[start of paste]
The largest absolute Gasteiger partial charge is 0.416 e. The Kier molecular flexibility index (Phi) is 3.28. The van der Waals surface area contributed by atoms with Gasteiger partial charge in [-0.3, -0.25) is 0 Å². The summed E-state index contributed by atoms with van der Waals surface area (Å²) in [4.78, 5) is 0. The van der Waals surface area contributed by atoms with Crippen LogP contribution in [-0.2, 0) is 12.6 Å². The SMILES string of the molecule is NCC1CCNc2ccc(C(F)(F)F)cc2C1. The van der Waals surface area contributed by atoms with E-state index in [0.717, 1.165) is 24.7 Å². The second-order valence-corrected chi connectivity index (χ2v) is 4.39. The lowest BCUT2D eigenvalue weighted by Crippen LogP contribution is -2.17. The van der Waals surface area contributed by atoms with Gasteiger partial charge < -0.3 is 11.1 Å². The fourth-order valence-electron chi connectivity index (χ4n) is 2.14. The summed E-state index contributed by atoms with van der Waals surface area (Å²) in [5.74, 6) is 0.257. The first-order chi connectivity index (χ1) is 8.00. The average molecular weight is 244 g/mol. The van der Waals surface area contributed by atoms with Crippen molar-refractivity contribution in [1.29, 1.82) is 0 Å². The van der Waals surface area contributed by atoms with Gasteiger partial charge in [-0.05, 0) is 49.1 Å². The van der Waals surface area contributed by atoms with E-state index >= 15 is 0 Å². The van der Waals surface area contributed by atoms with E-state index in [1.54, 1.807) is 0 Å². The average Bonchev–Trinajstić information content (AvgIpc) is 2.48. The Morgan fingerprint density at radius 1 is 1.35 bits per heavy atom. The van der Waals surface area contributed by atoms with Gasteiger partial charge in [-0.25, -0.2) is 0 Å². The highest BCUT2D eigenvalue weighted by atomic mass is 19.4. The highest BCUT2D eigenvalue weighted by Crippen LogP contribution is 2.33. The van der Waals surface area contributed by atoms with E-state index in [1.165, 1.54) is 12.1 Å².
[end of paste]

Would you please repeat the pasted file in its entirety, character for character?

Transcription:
The largest absolute Gasteiger partial charge is 0.416 e. The Kier molecular flexibility index (Phi) is 3.28. The van der Waals surface area contributed by atoms with Gasteiger partial charge in [-0.3, -0.25) is 0 Å². The summed E-state index contributed by atoms with van der Waals surface area (Å²) in [4.78, 5) is 0. The van der Waals surface area contributed by atoms with Crippen LogP contribution in [-0.2, 0) is 12.6 Å². The SMILES string of the molecule is NCC1CCNc2ccc(C(F)(F)F)cc2C1. The van der Waals surface area contributed by atoms with E-state index in [0.717, 1.165) is 24.7 Å². The second-order valence-corrected chi connectivity index (χ2v) is 4.39. The lowest BCUT2D eigenvalue weighted by Crippen LogP contribution is -2.17. The van der Waals surface area contributed by atoms with Gasteiger partial charge < -0.3 is 11.1 Å². The fourth-order valence-electron chi connectivity index (χ4n) is 2.14. The summed E-state index contributed by atoms with van der Waals surface area (Å²) in [5.74, 6) is 0.257. The first-order chi connectivity index (χ1) is 8.00. The average molecular weight is 244 g/mol. The van der Waals surface area contributed by atoms with Crippen molar-refractivity contribution in [1.29, 1.82) is 0 Å². The van der Waals surface area contributed by atoms with Gasteiger partial charge in [-0.05, 0) is 49.1 Å². The van der Waals surface area contributed by atoms with E-state index >= 15 is 0 Å². The van der Waals surface area contributed by atoms with E-state index in [1.54, 1.807) is 0 Å². The average Bonchev–Trinajstić information content (AvgIpc) is 2.48. The Morgan fingerprint density at radius 1 is 1.35 bits per heavy atom. The van der Waals surface area contributed by atoms with Gasteiger partial charge in [-0.25, -0.2) is 0 Å². The highest BCUT2D eigenvalue weighted by atomic mass is 19.4. The highest BCUT2D eigenvalue weighted by Crippen LogP contribution is 2.33. The van der Waals surface area contributed by atoms with E-state index in [1.165, 1.54) is 12.1 Å².